It *has* to be rinsed thoroughly before cooking. I mean rinse, soak for a few minutes, rinse again. There is a coating on it which makes it bitter.

                                                                            In the summer, I use it chilled as a protein in lettuce with fruit salads. I had it on a salad served with grilled shrimp and mango at Nieman Marcus and that was divine (and only 460 calories) which was my inspiration for many of my meals last and this summer.

                                                                            In cooler months, I use it as a side dish with dried fruit.

                                                                            1. re: Caroline1

                                                                              Also we usually kind of toast the grains in the pan before cooking them.

                                                                              1. re: corneygirl

                                                                                Yes, yes, yes. Rinse. Toast. Try different brands. I notice a big difference sometimes.

                                                                                I used a LOT of quinoa lately - snuck it into a beautiful gratin of all kinds of nightshades and onions and spicy italian sausage. It worked beautifully, maintained its nice texture, and had no off-putting flavor in that context. Millet is also nice that way.

                                                                            1. re: skippy66

                                                                              Thanks! Looks interesting. This is the first recipe I've read that calls for vigorous rinsing before cooking. Or maybe I didn't read the other recipes beyond their ingredients lists?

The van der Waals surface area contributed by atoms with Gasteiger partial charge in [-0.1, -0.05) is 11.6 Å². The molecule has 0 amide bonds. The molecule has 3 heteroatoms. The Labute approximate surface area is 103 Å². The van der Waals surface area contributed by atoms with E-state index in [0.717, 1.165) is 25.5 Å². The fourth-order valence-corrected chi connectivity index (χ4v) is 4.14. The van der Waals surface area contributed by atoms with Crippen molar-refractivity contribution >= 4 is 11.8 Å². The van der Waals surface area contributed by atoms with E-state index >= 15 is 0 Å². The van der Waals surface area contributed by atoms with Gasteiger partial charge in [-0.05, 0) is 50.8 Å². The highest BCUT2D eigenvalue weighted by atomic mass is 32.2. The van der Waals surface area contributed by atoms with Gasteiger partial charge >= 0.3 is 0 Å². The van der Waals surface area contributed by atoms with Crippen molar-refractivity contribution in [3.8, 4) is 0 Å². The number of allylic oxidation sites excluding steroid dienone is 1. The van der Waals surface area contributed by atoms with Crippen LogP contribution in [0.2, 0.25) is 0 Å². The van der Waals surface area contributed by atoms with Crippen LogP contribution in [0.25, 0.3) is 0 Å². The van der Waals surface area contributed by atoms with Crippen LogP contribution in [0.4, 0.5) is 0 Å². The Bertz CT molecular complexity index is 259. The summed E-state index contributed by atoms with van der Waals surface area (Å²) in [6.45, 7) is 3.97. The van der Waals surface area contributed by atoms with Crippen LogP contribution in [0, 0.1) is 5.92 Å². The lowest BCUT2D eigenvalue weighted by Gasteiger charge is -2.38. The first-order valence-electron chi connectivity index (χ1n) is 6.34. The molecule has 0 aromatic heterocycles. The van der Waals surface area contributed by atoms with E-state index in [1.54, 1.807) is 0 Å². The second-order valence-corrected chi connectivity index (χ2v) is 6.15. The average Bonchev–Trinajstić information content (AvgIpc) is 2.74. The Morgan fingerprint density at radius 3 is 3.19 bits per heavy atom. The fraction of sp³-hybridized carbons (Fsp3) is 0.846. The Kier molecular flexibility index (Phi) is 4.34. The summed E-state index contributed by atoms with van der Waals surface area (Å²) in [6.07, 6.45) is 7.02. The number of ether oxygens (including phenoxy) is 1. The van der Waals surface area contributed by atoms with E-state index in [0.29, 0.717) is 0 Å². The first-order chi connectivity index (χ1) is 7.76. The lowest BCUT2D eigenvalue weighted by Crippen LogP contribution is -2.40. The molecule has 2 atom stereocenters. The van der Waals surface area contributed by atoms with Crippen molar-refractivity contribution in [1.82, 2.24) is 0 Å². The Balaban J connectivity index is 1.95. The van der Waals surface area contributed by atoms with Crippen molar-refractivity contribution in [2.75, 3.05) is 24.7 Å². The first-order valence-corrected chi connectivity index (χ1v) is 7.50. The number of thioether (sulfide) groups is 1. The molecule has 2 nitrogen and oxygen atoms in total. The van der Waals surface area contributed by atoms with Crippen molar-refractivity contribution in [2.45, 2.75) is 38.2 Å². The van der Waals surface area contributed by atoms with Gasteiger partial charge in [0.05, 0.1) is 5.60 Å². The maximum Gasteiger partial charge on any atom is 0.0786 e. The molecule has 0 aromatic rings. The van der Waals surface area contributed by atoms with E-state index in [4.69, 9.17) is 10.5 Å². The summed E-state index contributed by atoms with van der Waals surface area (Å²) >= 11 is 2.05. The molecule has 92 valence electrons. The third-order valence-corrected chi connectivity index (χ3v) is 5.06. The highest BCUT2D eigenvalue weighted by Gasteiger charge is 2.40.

1. re: Caroline1

                                                                                Do rinse it. I worked at a cafe that served quinoa (we used it as a base for some dishes, instead of rice), and we *always* rinsed it, per the careful instruction of the hippie chick who fought for its place on the menu.

                                                                                I thought it was a boring addition to our menu, but others really liked it.

                                                                                1. re: onceadaylily

                                                                                  Just wondering, is there any reason why quinoa must be rinsed, apart from the obvious ones (dirt, sand, chemicals etc.)? I always rinse my grains but when I plan to toast, which is almost always so for quinoa, I tend to cut corners and skip the rinsing. It sounds like much more work toasting them wet instead of dry.

                                                                                  By the way, I tend to use organic, red quinoa when I can, the organic part in hope of making up for the lack of rinsing. To me, it is a more interesting and nutritious alternative to rice and couscous, and the toddler and other people I cooked for seemed to like it.

                                                                                  1. re: tarteaucitron

                                                                                    It's not about added chemicals. Quinoa has a natural coating called saponin that is quite bitter. More and more, it is prerinsed before sale, especially that sold in boxes. The kinds you buy probably have been, or you might have noticed a less-than-pleasant bitterness when you cooked it unrinsed.

                                                                                    1. re: Caitlin McGrath

                                                                                      Oh, I see. I guess I can get away without rinsing with the brands I get then, for the time being. Thanks both of you!

                                                                                    2. re: tarteaucitron

                                                                                      Yes, exactly what Caitlin said. When you rinse quinoa, you are very likely to see the same types of suds you see when rinsing the preservatives from canned beans. But sometimes the rinsing at the facility isn't as thorough as it should be, and some of the resin (the saponin) can be left behind. But if no one has complained, then I think you're fine not rinsing, right?